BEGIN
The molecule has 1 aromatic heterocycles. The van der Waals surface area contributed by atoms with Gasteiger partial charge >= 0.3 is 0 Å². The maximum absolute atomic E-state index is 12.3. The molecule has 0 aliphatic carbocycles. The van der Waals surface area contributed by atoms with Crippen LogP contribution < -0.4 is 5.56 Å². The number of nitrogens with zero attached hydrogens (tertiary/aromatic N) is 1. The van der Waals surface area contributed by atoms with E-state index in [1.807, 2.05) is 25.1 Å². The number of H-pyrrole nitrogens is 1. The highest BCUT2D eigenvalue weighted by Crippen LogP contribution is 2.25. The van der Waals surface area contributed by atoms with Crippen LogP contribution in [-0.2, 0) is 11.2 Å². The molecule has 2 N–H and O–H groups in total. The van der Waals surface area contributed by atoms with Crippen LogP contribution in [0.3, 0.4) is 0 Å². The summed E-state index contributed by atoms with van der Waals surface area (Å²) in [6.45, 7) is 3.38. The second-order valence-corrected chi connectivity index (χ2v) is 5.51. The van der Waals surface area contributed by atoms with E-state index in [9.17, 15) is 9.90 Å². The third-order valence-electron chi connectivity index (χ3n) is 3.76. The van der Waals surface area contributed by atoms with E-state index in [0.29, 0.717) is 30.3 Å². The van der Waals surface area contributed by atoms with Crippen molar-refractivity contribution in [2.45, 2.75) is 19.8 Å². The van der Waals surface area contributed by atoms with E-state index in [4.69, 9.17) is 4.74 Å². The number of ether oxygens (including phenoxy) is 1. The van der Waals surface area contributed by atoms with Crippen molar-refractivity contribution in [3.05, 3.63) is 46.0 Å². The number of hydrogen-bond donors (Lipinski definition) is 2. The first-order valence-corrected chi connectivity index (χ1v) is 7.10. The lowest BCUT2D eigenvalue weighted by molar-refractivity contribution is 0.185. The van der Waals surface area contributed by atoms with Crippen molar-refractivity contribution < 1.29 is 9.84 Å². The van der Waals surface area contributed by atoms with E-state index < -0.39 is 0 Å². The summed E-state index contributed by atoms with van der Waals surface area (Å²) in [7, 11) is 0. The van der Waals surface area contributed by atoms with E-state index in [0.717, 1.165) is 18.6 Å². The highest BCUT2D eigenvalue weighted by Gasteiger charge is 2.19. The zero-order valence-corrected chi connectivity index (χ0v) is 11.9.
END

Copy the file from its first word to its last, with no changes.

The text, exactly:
The molecule has 1 aromatic heterocycles. The van der Waals surface area contributed by atoms with Gasteiger partial charge >= 0.3 is 0 Å². The maximum absolute atomic E-state index is 12.3. The molecule has 0 aliphatic carbocycles. The van der Waals surface area contributed by atoms with Crippen LogP contribution < -0.4 is 5.56 Å². The number of nitrogens with zero attached hydrogens (tertiary/aromatic N) is 1. The van der Waals surface area contributed by atoms with E-state index in [1.807, 2.05) is 25.1 Å². The number of H-pyrrole nitrogens is 1. The highest BCUT2D eigenvalue weighted by Crippen LogP contribution is 2.25. The van der Waals surface area contributed by atoms with Crippen LogP contribution in [-0.2, 0) is 11.2 Å². The molecule has 2 N–H and O–H groups in total. The van der Waals surface area contributed by atoms with Crippen LogP contribution in [0.3, 0.4) is 0 Å². The summed E-state index contributed by atoms with van der Waals surface area (Å²) in [6.45, 7) is 3.38. The second-order valence-corrected chi connectivity index (χ2v) is 5.51. The van der Waals surface area contributed by atoms with E-state index in [9.17, 15) is 9.90 Å². The third-order valence-electron chi connectivity index (χ3n) is 3.76. The van der Waals surface area contributed by atoms with E-state index in [0.29, 0.717) is 30.3 Å². The van der Waals surface area contributed by atoms with Crippen molar-refractivity contribution in [2.45, 2.75) is 19.8 Å². The van der Waals surface area contributed by atoms with E-state index in [4.69, 9.17) is 4.74 Å². The number of ether oxygens (including phenoxy) is 1. The van der Waals surface area contributed by atoms with Crippen molar-refractivity contribution in [3.05, 3.63) is 46.0 Å². The number of hydrogen-bond donors (Lipinski definition) is 2. The first-order valence-corrected chi connectivity index (χ1v) is 7.10. The lowest BCUT2D eigenvalue weighted by molar-refractivity contribution is 0.185. The van der Waals surface area contributed by atoms with Crippen molar-refractivity contribution < 1.29 is 9.84 Å². The van der Waals surface area contributed by atoms with E-state index < -0.39 is 0 Å². The summed E-state index contributed by atoms with van der Waals surface area (Å²) in [7, 11) is 0. The van der Waals surface area contributed by atoms with E-state index in [0.717, 1.165) is 18.6 Å². The highest BCUT2D eigenvalue weighted by Gasteiger charge is 2.19. The zero-order valence-corrected chi connectivity index (χ0v) is 11.9.